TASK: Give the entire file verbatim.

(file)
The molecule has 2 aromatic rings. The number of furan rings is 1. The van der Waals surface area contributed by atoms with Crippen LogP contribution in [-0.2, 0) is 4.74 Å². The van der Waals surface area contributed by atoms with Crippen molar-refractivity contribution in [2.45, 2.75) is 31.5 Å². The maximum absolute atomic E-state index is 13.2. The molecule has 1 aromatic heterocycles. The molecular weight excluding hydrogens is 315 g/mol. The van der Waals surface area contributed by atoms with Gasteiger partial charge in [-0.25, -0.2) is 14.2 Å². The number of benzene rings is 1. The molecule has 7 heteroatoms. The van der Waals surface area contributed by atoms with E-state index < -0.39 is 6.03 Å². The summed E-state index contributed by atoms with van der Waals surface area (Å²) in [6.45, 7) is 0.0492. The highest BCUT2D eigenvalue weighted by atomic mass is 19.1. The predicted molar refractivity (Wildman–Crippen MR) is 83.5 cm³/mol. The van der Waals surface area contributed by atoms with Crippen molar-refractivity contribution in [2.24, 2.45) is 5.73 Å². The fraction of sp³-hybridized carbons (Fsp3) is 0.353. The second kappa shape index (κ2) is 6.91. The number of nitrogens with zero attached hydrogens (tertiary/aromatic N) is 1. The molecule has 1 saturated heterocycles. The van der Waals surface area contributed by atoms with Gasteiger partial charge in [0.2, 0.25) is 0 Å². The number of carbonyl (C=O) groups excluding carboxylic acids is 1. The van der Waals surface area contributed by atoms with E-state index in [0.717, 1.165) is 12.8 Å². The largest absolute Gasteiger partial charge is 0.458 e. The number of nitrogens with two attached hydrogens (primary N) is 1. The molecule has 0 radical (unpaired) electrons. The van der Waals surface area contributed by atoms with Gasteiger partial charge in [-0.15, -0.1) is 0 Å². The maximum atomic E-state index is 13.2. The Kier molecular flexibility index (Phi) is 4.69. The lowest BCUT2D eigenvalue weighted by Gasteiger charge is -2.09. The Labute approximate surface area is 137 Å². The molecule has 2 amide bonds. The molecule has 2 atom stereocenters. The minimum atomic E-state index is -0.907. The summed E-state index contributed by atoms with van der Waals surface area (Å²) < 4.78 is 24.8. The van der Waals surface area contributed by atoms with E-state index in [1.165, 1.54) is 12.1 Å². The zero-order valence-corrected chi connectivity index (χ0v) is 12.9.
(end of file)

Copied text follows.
The molecule has 2 aromatic rings. The number of furan rings is 1. The van der Waals surface area contributed by atoms with Crippen LogP contribution in [-0.2, 0) is 4.74 Å². The van der Waals surface area contributed by atoms with Crippen molar-refractivity contribution in [2.45, 2.75) is 31.5 Å². The maximum absolute atomic E-state index is 13.2. The molecule has 1 aromatic heterocycles. The molecular weight excluding hydrogens is 315 g/mol. The van der Waals surface area contributed by atoms with Gasteiger partial charge in [-0.25, -0.2) is 14.2 Å². The number of benzene rings is 1. The molecule has 7 heteroatoms. The van der Waals surface area contributed by atoms with E-state index < -0.39 is 6.03 Å². The summed E-state index contributed by atoms with van der Waals surface area (Å²) in [6.45, 7) is 0.0492. The highest BCUT2D eigenvalue weighted by atomic mass is 19.1. The predicted molar refractivity (Wildman–Crippen MR) is 83.5 cm³/mol. The van der Waals surface area contributed by atoms with Crippen molar-refractivity contribution in [2.24, 2.45) is 5.73 Å². The fraction of sp³-hybridized carbons (Fsp3) is 0.353. The second kappa shape index (κ2) is 6.91. The number of nitrogens with zero attached hydrogens (tertiary/aromatic N) is 1. The molecule has 1 saturated heterocycles. The van der Waals surface area contributed by atoms with Gasteiger partial charge in [0.2, 0.25) is 0 Å². The number of carbonyl (C=O) groups excluding carboxylic acids is 1. The van der Waals surface area contributed by atoms with E-state index in [0.717, 1.165) is 12.8 Å². The largest absolute Gasteiger partial charge is 0.458 e. The number of nitrogens with two attached hydrogens (primary N) is 1. The molecule has 0 radical (unpaired) electrons. The van der Waals surface area contributed by atoms with Gasteiger partial charge in [-0.15, -0.1) is 0 Å². The maximum atomic E-state index is 13.2. The Kier molecular flexibility index (Phi) is 4.69. The lowest BCUT2D eigenvalue weighted by Gasteiger charge is -2.09. The Labute approximate surface area is 137 Å². The molecule has 2 amide bonds. The molecule has 2 atom stereocenters. The minimum atomic E-state index is -0.907. The summed E-state index contributed by atoms with van der Waals surface area (Å²) < 4.78 is 24.8. The van der Waals surface area contributed by atoms with E-state index in [1.165, 1.54) is 12.1 Å². The zero-order valence-corrected chi connectivity index (χ0v) is 12.9.